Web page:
Unsurprisingly, by far the biggest trend is that of using portable devices and Apps to support education and learning. There were over 500 online resources on show along with hundreds of devices including BYOD, tablets, touch-screens, webcams and a host of Apps too – the list goes on.

With all this access to technology and the Internet, it’s easy to get swept along with the shiny new gadgets and flash Apps to help engage students in and out of the classroom – anything that supports this should of course be encouraged.

But with all this change in the way we teach and learn it’s vital to remember that e-safety should come as part and parcel of any new technology we choose to use with students. That’s not necessarily to say that new devices should prohibit certain websites for example, but that we should be aware of any potential risks we place in front of students. Does a new App allow users to engage with each-other? If so, do we know who the other users are? Can the activity be monitored? And so on.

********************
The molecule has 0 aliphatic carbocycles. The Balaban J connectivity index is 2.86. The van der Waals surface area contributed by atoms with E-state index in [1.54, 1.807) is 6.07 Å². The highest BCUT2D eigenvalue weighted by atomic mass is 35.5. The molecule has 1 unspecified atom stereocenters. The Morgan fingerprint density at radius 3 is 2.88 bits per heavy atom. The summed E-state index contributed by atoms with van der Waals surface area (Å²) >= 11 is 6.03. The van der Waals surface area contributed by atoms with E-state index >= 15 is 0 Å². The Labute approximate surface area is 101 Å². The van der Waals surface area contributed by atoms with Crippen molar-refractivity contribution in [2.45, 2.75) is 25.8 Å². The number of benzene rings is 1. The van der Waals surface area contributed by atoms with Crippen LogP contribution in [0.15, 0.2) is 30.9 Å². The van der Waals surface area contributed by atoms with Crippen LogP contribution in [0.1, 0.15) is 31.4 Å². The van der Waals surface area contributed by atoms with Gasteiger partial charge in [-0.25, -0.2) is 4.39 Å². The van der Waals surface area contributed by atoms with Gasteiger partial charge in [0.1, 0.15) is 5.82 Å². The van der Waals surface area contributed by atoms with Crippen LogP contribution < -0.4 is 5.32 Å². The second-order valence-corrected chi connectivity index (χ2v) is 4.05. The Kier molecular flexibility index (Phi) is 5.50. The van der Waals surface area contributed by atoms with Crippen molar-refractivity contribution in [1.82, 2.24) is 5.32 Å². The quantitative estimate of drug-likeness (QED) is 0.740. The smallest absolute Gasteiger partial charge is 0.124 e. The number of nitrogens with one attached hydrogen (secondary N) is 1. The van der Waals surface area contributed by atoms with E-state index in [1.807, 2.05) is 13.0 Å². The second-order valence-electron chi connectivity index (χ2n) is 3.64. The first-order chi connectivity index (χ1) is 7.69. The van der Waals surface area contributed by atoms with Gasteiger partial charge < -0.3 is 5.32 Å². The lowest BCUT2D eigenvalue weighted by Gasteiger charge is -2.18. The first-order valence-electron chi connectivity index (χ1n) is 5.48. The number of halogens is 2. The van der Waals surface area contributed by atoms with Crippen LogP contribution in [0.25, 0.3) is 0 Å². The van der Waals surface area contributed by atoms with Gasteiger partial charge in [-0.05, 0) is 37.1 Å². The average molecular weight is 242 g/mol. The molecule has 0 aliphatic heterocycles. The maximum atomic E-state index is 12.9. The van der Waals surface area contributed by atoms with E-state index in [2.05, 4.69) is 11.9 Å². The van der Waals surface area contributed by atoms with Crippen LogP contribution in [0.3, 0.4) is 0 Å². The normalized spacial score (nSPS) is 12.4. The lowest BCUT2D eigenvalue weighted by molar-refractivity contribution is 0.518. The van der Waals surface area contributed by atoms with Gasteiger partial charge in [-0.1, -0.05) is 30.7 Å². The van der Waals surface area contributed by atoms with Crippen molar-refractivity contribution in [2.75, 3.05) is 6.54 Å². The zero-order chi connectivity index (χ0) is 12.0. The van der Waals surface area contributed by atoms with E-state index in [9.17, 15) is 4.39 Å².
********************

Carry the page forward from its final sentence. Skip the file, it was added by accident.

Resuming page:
We should always know the pros and cons and make students conscious of them too before integrating new technology into the classroom. That said, there were some great examples on show that combine new technology with good e-safety practice.

If you have encountered good or bad examples of devices or Apps that you would like to share with fellow teachers, please let us know by using the comment form below.

Written by E-safety Support on January 30, 2014 11:40